After growing tired of Kodak D-76 developer, which gives you consistent if not stellar results regardless of the film you use, I started using TMax developer. TMax developer costs more than powdered "mix it yourself" developers, but it's convenient. Unfortunately, the TMax developer does not handle pushed films well, unless you want big, chunky grain. Rodinal is another favorite developer, but again, pushed films will come out ultra grainy. So, I grabbed a bag of Kodak Xtol developer. It's cheap and you can mix it with room temperature water, unlike D-76 that has to be mixed with hot water that requires cooling. Xtol comes in two different bags glued together. You mix bag A in 4 liters of water. Then after the solution A powder is fully dissolved, you add bag B and another liter of water. In the end, you get 5 liters of working solution that can be used full strength or diluted. I like the look that Xtol gives. These shots are on Kodak Tri_X 400 pushed an extra stop to 800 ISO.
A gorgeous vintage Schwinn Racer in the rain on First Street in the East Village
Another view of the classic Schwinn Racer in the rain, East Village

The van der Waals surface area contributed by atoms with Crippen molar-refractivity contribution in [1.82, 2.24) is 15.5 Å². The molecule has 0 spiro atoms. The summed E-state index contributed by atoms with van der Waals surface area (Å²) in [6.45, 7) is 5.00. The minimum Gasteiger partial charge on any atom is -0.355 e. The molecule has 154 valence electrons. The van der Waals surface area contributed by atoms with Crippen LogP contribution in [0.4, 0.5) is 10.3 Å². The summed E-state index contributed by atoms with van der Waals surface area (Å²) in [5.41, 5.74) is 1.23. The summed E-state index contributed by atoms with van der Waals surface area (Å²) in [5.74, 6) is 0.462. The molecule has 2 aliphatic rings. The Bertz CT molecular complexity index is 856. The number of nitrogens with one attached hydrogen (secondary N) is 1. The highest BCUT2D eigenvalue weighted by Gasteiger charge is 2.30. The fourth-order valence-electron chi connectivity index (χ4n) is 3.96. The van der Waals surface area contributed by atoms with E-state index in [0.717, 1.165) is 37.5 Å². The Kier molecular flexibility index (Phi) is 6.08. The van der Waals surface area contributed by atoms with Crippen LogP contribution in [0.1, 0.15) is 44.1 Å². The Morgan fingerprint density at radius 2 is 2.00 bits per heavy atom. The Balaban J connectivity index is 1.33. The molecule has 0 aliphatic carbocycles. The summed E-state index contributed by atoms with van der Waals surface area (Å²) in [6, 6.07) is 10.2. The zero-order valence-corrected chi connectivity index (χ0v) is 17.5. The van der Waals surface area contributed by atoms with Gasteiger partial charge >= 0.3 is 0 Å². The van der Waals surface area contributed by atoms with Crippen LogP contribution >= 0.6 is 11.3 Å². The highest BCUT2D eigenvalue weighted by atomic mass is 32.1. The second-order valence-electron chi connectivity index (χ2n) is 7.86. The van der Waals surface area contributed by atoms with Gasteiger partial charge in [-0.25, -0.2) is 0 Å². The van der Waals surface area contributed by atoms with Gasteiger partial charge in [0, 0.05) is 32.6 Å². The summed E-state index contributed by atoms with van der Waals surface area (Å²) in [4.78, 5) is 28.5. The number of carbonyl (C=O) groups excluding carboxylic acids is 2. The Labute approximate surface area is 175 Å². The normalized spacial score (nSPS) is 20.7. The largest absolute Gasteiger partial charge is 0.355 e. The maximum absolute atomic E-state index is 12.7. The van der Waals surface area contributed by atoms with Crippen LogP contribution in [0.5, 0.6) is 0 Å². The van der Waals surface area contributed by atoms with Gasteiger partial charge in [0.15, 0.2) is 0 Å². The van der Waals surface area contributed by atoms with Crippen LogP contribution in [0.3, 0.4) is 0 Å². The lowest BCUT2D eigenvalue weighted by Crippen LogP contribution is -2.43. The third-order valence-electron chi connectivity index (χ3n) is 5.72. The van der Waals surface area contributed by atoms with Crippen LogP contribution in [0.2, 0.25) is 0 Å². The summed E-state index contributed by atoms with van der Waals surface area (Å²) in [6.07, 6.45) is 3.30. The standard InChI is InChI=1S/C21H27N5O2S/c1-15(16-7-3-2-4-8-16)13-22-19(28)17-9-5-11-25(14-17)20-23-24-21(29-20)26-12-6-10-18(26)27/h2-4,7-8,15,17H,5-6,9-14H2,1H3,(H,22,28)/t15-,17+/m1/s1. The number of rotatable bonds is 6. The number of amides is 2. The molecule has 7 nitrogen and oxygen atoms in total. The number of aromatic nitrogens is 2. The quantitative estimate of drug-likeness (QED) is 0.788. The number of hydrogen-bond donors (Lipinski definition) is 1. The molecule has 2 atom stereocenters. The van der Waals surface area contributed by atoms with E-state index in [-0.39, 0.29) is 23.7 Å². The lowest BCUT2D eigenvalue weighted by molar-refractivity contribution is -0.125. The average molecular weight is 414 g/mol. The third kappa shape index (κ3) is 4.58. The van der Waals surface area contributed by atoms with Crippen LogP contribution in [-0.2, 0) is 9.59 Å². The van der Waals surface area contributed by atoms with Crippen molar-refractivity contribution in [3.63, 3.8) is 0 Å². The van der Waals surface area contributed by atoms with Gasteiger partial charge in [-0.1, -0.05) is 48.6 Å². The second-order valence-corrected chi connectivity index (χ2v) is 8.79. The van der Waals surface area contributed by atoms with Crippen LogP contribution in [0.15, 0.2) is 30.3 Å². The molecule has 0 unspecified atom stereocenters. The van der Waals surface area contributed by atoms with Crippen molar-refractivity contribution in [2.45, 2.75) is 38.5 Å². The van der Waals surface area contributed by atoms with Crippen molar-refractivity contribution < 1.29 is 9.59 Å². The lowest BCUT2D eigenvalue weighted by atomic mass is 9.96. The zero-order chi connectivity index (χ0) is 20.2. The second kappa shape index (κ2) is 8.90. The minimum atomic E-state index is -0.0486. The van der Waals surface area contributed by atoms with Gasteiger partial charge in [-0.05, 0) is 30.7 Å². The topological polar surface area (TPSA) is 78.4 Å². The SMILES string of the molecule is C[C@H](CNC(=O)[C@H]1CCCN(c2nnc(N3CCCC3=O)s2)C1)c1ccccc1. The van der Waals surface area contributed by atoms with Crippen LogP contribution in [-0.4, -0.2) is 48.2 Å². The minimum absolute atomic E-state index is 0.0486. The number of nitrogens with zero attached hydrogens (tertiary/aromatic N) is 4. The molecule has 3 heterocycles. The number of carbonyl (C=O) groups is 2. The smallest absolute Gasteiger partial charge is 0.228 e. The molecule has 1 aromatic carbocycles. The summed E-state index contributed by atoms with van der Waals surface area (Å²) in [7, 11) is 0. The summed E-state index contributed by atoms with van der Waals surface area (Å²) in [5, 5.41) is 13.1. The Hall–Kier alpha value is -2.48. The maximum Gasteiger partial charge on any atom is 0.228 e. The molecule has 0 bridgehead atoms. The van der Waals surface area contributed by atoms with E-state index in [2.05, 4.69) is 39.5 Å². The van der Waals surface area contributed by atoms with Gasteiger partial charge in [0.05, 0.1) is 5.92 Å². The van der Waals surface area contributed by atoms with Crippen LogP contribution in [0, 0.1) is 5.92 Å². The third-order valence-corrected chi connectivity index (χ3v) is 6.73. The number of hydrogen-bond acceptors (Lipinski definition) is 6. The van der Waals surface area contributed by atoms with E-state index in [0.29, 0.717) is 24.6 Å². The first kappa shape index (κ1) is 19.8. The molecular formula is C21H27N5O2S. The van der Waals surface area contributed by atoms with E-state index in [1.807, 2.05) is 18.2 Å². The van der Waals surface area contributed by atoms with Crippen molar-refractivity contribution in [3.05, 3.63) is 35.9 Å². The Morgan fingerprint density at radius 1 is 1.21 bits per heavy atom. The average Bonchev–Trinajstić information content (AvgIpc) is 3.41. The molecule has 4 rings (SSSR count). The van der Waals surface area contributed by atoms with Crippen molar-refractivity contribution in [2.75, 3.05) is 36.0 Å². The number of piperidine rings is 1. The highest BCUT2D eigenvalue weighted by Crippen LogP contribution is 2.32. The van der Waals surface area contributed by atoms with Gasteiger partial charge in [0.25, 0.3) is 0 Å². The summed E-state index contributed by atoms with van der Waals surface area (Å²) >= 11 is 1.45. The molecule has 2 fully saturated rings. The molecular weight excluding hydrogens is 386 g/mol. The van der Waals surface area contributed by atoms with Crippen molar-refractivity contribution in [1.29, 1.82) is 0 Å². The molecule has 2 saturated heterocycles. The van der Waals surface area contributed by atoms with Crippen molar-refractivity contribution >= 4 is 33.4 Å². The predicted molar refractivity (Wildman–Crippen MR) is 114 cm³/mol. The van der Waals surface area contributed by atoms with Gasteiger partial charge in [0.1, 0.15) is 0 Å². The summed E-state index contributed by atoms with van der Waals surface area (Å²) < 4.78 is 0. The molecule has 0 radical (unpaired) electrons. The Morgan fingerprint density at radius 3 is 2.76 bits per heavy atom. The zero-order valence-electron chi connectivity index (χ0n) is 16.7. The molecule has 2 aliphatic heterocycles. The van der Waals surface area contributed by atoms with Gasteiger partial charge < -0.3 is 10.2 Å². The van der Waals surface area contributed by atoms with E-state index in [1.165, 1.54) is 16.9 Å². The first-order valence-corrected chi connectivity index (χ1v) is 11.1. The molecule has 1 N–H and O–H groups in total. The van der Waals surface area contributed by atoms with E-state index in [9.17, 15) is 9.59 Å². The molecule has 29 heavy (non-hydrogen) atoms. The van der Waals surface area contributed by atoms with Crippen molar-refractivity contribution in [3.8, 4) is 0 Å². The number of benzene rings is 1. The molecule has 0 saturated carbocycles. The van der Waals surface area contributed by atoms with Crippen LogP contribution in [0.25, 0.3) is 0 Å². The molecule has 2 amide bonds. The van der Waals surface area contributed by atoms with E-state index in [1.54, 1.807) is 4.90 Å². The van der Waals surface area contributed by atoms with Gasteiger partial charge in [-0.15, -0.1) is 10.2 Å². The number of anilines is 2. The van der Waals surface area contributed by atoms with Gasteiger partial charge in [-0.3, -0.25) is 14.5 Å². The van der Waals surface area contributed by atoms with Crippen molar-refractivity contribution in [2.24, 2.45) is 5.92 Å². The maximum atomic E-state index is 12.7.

There was this beautiful old Cadillac on the same block, East Village
The New York City Marble Cemetery, one of the beautiful old graveyards in Manhattan. This is on First Street in the East Village.
Prune is one of our favorite go to spots for food in the East Village. It's busy a lot of the time, and will probably get busier now that the chef's book is getting so much attention, but we usually find a spot at the tiny bar and just relax. The food is fantastic and the staff treat you like family.
A bonus image from later in Nolita. The Xtol handles the wet pavement on this basketball court. It's not too shiny, but it does capture the sheen of water and the texture of the surfaces.
All images shot with Nikon FM2n and Nikkor 50mm f1.4 Ai lens on Kodak Tri-X 400 film pushed to 800 ISO and developed in Kodak Xtol (stock solution) for 7.75 minutes.